My big mistake was not phoning my old drum teacher and telling him I was coming. I was so eager to get going, I assumed he'd just be there. He wasn't and his door was locked.


I am standing at the door ringing and ringing the bell. No answer. Silence. I pound on the door. No answer. It's close to 8 p.m. Now and the music store has long since closed. I have no credit card, no phone, little cash, and I am facing a night of sleeping on the street. Never done that before. The setting sun finds me slumped on my teacher's front porch. I'm hoping that perhaps he'll return soon we'll have a jolly laugh at my predicament. He'll invite me in, I'll wash up, we'll talk drumming and I'll have a warm, comfy sleep on his sofa. Thank goodness it is summer because by 11:30 p.m. I've already resigned myself to curling up on the stoop and catching what sleep I can. My eyes close and I am dreaming. Suddenly, I am yanked out of sleep by the creak of the front step. I sit bolt upright. It's my teacher's neighbour unlocking his front door. He stares down at me, wondering why there is a vagrant sleeping on his shared stoop. Still in a fog, I declare (probably too loudly) that I am Brad's drum student, not a bum and that I'm supposed to meet him, and he isn't here, so I'm waiting. I think he mumbles "good luck" and disappears inside his house. Before I fall sideways back onto the porch, using my balled up jacket for a pillow, I pray silently that the neighbour doesn't call the cops. Great, now I can't sleep.

Throughout the night I awake to the sound of passers by. I think they they are standing on the sidewalk, gawking at me, chuckling amongst themselves about the dude sleeping out in the open. Who knows. I'm cold, hungry and groggy.

The sound of traffic, of cars wakes me up. The sun is out and the light makes me blink. It's 5:00 a.m.  I sit upright. My neck is stiff, my lower back is grumpy, and my stomach is an empty hollow. I rise slowly, stretch, don my jacket and step off the porch, legs unsteady beneath me like I'd been at sea for years. I walk to the train station through the cool, morning air. Since the train station is closed, I go next door to the hotel. The lobby is warm and no one notices me yet. I head straight for the washroom and clean my hands and face. I have some change so I feed it to the lobby vending machine and have chips for breakfast. Out of the corner of my eye I spy a luxurious, high back chair. I make a beeline for it and sink down into it, letting out a satisfied sigh. Next thing I know, I wake up and it's 7:00 a.m. I had fallen asleep and no kicked me out. Awesome! Feeling refreshed but still hungry, I head out of the hotel and locate a pay phone. Ring ring ring then the sound of the Music Stop answering machine telling me they are not open until 12:00. WHAT???? Suddenly, I'm in a real panic. How do I get the sticks in time to make it back for the 1:00 train? I'm bussing it and I don't know the bus system. Quickly, I run to a bus stop and begin drilling the queue of passengers about schedules. Satisfied, I grab a bus and make it over the bridge to Dartmouth at least three hours before the music store even opens. I sit in the bus shelter cursing my stupidity and bad planning. Closer to noon my face is pressed to the store front glass as if I could will them to open early. Finally, an employee unlocks the door and I rush in, asking where to find the drumsticks. Frantically, I scan the shelves for my prize. I find them, they cost a startling $25 (1983 prices, remember) and I dart out of there, sticks clutched closely.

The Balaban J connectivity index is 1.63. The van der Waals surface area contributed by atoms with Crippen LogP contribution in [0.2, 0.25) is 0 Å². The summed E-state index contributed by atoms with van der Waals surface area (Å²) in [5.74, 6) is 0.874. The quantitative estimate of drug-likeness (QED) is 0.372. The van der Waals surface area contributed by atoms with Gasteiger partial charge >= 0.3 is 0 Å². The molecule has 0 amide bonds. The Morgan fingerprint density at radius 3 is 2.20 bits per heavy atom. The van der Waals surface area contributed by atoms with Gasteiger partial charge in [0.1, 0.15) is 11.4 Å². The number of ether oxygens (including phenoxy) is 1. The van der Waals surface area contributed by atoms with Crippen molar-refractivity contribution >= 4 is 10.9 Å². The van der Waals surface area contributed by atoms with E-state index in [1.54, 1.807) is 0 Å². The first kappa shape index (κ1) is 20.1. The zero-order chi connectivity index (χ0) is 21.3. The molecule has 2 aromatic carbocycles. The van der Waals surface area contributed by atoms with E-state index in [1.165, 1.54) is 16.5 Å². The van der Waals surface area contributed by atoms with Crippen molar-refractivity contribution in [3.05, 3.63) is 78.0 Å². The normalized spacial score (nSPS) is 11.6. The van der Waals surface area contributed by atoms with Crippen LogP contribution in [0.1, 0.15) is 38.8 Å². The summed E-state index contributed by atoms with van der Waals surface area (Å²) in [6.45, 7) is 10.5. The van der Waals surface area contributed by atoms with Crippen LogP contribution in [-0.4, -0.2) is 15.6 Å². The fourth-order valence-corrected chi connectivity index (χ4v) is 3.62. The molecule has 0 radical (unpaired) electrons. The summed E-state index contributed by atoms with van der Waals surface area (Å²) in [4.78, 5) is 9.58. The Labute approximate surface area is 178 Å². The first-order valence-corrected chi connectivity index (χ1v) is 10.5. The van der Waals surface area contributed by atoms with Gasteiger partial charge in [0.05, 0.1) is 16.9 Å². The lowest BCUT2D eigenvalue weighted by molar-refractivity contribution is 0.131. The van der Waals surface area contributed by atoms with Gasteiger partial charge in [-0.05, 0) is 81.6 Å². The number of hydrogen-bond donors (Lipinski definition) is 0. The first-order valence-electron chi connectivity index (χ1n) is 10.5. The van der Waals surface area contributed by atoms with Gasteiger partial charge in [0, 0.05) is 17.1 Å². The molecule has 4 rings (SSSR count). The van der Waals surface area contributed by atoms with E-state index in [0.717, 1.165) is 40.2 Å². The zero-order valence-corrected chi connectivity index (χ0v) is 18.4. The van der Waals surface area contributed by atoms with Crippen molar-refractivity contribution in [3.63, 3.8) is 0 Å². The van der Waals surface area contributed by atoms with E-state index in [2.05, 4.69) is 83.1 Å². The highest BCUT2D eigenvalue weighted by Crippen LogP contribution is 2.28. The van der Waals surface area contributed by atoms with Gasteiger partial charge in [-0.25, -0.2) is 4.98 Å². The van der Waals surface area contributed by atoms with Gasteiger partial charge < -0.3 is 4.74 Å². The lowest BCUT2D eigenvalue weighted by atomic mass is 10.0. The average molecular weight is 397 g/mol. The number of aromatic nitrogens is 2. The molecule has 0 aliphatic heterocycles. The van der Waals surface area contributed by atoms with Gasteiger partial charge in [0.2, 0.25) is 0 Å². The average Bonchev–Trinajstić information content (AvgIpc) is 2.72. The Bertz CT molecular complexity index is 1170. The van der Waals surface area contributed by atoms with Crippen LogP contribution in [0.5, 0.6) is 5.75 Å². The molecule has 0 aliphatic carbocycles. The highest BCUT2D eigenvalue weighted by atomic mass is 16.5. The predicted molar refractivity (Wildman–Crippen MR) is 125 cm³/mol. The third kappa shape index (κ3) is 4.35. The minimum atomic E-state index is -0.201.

My bus takes forever to arrive. Eventually, I'm speeding around Dartmouth and nervously checking my watch. Am I on the milk run, what is taking so long?? Twenty minutes before my train leaves and we are still in Dartmouth, across the water, and I don't even have a train ticket yet!

Back to where we started this article and my adventure. My bus is heading down the straightaway that is Barrington Street. At the end is the train station. I have ten minutes left, tops. The bus signals it is turning right. No! I leap up, yank the cord and curse under my breath that the driver doesn't turn before I get off. I hit the ground running at top speed, my back pack nearly flying off of my shoulders. The bus roars past me heading straight for the train station. How could I have been so stupid, why did I get off that early? I'm still running, my heart is pounding, my chest is sore and I still have several blocks to go. Out of breath, my ears roaring, I burst into the train station, run to the counter. To my right the train is poised to leave for Truro, my home, and the conductor is waving it out of the station. Gulping for air, I beg the ticket man to let me on. He signals the train, I buy my ticket and run to the conductor. I made it! I search the aisles for an empty seat, find one, and collapse into it, throwing my knapsack into the floor. Halifax pulls away slowly away from my window. As my heart and lungs gasp their thanks for ending their torture, I gaze out at the quickly moving scenery: this has to be the craziest way to get a pair of drum sticks and my parents will probably kill me.